Jones lauds 'samurai warriors' for putting Wallabies to the sword

England fly-half Farrell to the fore with a faultless 20-point kicking display that books his team a semi-final spot for first time since 2007.

OITA, 19 Oct - Eddie Jones praised fly-half Owen Farrell after the England captain kicked 20 points to guide his side to their first Rugby World Cup semi-final for 12 years and leave Australia beaten and bemused in Oita.

All the significant match statistics were in Australia's favour except the numbers on the scoreboard. But the 40-16 result took Eddie Jones's record to 7-0 against opposite number Michael Cheika as he became the first head coach to beat his native country in the Rugby World Cup, with 12 previous attempts having failed.

Having alluded to samurai warriors in his talk leading to match day, Jones warmed to the theme in victory.

"The best samurai were always the guys who had a plan but could adapt, had a calm head but were full of aggression, and we were like that today," he said.

"The challenge is how we get better because there is always a better samurai around the corner."

Leading his army of deadly combatants was the implacable Farrell, who endured a kicking nightmare in the pool-stage win over Argentina but never looked like missing any of his eight kicks in this match, including two touchline conversions.

Farrell was a focal point for his team in both defence and attack, and Jones said: "We made a couple of mistakes to let them back into the game but I was impressed by the ability of my team to refocus.

"It was a great job by Owen as captain."

While England were able to enjoy a defensive job well done, it was a bitter experience for a clearly emotional Cheika. Having failed to deliver the win, questions were raised immediately about his future as head coach.

"I will be honest," he said, "it is a cruel, cruel world nowadays when you are asking that question two minutes after we've been knocked out of the World Cup.

"And if you find it inside you, to find a little bit of compassion for people who are hurting, to just ask the more relevant questions, because I will tell you, I came here with only one thought in my mind about winning here and that thought has just disappeared now."

Wallabies captain Michael Hooper admitted he was "gutted", particularly for those players who will not get another chance to play in a World Cup after a match that Australia dominated in almost every area yet finished well beaten.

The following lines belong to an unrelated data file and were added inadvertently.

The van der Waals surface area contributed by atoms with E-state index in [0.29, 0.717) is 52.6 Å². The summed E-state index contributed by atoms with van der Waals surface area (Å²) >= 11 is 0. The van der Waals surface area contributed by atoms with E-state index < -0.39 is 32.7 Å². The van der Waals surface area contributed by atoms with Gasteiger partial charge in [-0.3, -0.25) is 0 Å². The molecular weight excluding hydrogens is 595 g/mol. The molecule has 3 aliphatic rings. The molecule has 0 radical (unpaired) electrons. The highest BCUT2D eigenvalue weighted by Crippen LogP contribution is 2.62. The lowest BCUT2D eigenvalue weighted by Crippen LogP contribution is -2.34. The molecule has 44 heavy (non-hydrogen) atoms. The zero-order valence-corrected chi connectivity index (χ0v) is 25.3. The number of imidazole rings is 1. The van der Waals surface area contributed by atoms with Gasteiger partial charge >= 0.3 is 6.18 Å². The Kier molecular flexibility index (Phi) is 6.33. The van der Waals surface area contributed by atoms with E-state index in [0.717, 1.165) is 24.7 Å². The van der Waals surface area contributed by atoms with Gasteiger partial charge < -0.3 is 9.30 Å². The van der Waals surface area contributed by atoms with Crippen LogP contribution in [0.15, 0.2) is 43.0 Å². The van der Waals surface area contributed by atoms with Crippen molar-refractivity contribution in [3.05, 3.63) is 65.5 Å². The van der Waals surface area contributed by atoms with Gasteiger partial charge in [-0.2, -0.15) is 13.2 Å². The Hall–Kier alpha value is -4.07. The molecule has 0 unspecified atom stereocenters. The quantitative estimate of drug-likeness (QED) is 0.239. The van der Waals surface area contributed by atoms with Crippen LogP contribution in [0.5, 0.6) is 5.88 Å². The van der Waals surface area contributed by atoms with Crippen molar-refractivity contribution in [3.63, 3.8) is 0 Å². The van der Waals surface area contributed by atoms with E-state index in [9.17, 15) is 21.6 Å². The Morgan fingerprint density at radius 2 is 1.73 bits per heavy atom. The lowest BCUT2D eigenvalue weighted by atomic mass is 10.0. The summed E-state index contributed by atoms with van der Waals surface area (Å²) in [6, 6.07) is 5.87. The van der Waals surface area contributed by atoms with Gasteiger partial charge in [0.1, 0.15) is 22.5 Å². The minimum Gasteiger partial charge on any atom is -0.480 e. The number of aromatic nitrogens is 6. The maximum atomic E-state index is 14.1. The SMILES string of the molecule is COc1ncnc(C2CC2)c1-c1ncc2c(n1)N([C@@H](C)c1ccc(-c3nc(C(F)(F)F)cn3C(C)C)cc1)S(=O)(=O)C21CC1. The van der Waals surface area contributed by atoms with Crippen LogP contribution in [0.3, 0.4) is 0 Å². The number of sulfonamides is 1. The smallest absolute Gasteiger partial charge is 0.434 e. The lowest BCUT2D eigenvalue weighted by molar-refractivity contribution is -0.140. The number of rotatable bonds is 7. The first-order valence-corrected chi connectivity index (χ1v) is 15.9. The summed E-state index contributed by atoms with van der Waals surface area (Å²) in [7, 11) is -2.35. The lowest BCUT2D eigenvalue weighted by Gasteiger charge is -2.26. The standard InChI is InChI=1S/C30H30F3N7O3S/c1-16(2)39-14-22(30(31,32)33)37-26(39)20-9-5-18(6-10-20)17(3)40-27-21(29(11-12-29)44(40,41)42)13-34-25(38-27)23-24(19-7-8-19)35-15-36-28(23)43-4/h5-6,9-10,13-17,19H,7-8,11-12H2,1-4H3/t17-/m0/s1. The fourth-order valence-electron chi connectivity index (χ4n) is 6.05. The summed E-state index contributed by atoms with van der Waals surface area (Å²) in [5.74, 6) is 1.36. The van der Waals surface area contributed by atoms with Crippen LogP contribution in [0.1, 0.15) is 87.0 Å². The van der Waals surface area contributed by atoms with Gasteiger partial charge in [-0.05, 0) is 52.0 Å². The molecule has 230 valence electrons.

England scored four tries to supplement Farrell's brilliant kicking, which equalled his best return in a World Cup match, and the victory was built on a defensive action through which Australia conceded 18 turnovers and made 12 handling errors.

The Wallabies buckled under the pressure of the white wave that kept crashing into them, and the relentless nature of the assault would have brought a wide smile to John Mitchell, their defence coach.

Jones was jumping up and down in his seat with delight as the England pack turned the screw in the final quarter and his replacements made telling contributions.

When the celebrations have ended, the coach will take a long look at the performance, knowing England cannot afford to come second, as they did against Australia, in carries (151 to 71), possession (64 per cent to 36 per cent), and defenders beaten (21 to 12), when they play their semi-final in Yokohama in a week's time.

Player of the Match Tom Curry, pictured above centre celebrating with his team-mates, and back-row partner Sam Underhill put in a combined 36 tackles to eclipse their much-vaunted opposite numbers Hooper and David Pocock, who now retires from international rugby after a marvellous career.

England prop Kyle Sinckler, whose mother had travelled to watch the biggest game of her son's career, cantered over for his first test try and also won a scrum penalty that allowed Farrell to do what he does best – keep the scoreboard ticking over.

The final score was in stark contrast to the way the first half had developed, Australia dominating the early play with the kind of ball control and option-taking that would too often desert them as the game opened up.

It was England who were back-pedalling in the opening minutes, as the Wallabies called the tactical tune, but all Australia had to show for their possession was a single Christian Lealiifano penalty.

Like a clever boxer having taken punishment while on the ropes, England counter-punched with a Jonny May one-two that left the Wallabies wondering how they had ended up conceding two tries to the fleet-footed Leicester winger, with Farrell kicking two touchline conversions adding to their angst.

Lealiifano kicked three penalties in that first half and the Wallabies would later pay a heavy price for not following Farrell's lead in accepting simple kicks at goal.

It was a tactic made even harder to understand as they had battled back into the match with an excellent Marika Koroibete try. England kept on taking their chances, and that Sinckler try, from a wonderful long pass from Farrell, put the 2003 champions six points ahead.

Hooper twice turned down simple penalty kicks to try to regain the initiative and it backfired spectacularly as Farrell punished yet more Australia errors, and when Anthony Watson intercepted a long floated pass deep in Australia's half to register England's fourth try the game was finally settled.

RNS cj/pp/ajr/sw